Date of Award
Campus Access Dissertation
Doctor of Philosophy (PhD)
The goal of the present work was to develop organic syntheses that comply with the principles of green chemistry, as alternatives to the traditional method that often have a significant environmental impact. Notably, the principle of catalysis was exploited, water was employed as a green solvent, and safe methods were carefully designed. Four projects are described which demonstrate that the environmentally-friendly features of synthetic methods do not necessarily compromise performances. In fact, the eco-friendly methods reported afford high yields and selectivities.
The first project describes a novel environmentally benign approach based on microwave-assisted solid phase diazotization to convert o-phenylenediamines to substituted benzotriazoles, useful in the dye and pharmaceutical industry. The reaction was carried out in solid phase under microwave irradiation, taking advantage of the strong microwave absorption capability of K-10 montmorillonite that acted as a catalyst and medium in one. Excellent yields were obtained for a broad range of phenylenediamines; the catalyst was recyclable, the reaction occured with high efficiency and does not produce any harmful waste.
The second project outlines an efficient and environmentally benign deprotection of a broad range of benzyl (Bn), benzyloxycarbonyl (Cbz) and Allyloxycarbonyl (Alloc) protected amines, alcohols and amino acids with the M-Al-H2O (M=Ni, Pd) system. The reactions were performed in water under mild conditions. The efficient in situ generation of hydrogen from water and Al is utilized by the hydrogenation catalysts (Ni or Pd) thus facilitating the hydrogenolysis of the protecting groups. Good to excellent yields were obtained for the deprotection of a variety of protected amines, alcohols and amino acids demonstrating the versatility and the practicality of the method.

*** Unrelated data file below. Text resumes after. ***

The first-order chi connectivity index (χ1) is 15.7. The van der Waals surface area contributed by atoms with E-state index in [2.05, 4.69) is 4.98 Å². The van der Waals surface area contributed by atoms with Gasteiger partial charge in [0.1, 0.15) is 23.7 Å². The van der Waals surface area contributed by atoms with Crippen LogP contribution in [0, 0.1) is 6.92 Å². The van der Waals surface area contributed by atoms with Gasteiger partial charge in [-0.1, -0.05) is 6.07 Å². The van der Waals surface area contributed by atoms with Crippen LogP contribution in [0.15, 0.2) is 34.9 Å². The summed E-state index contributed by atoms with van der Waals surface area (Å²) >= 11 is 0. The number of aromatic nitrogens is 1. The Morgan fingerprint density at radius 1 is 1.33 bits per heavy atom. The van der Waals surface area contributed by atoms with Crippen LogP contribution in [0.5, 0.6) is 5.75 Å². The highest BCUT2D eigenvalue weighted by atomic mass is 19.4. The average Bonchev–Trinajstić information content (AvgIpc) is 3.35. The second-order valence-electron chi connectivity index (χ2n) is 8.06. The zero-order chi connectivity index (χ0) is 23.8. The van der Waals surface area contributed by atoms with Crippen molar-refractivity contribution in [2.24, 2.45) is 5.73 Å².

The third project is based on a similar system using D2O in lieu of H2O to introduce deuterium without the need for the explosive deuterium gas. D2 gas was generated in situ while the commercially available palladium catalyst assisted the H-D exchange reaction. The chemo/regioselective H-D exchange of amino acids and synthetic building blocks yielded promising results. The importance of isotope labeled compounds in medicinal chemistry, notably their use as improved drug candidates and biological probes, makes this efficient and selective method of great interest.
Last, the simple and straightforward catalyst-free synthesis of diarylhydrazones is reported. The structure of the newly synthesized molecules resemble the structure of resveratrol, well-known for its antioxidant properties. The presence of nitrogen atoms in the hydrazones are believed to provide better bioavailability than resveratrol making them good candidates for dietary supplement.
Kokel, Anne, "Development of Environmentally Benign Sustainable Synthetic Methods for Biologically Active Compounds and Synthetic Building Blocks" (2019). Graduate Doctoral Dissertations. 518.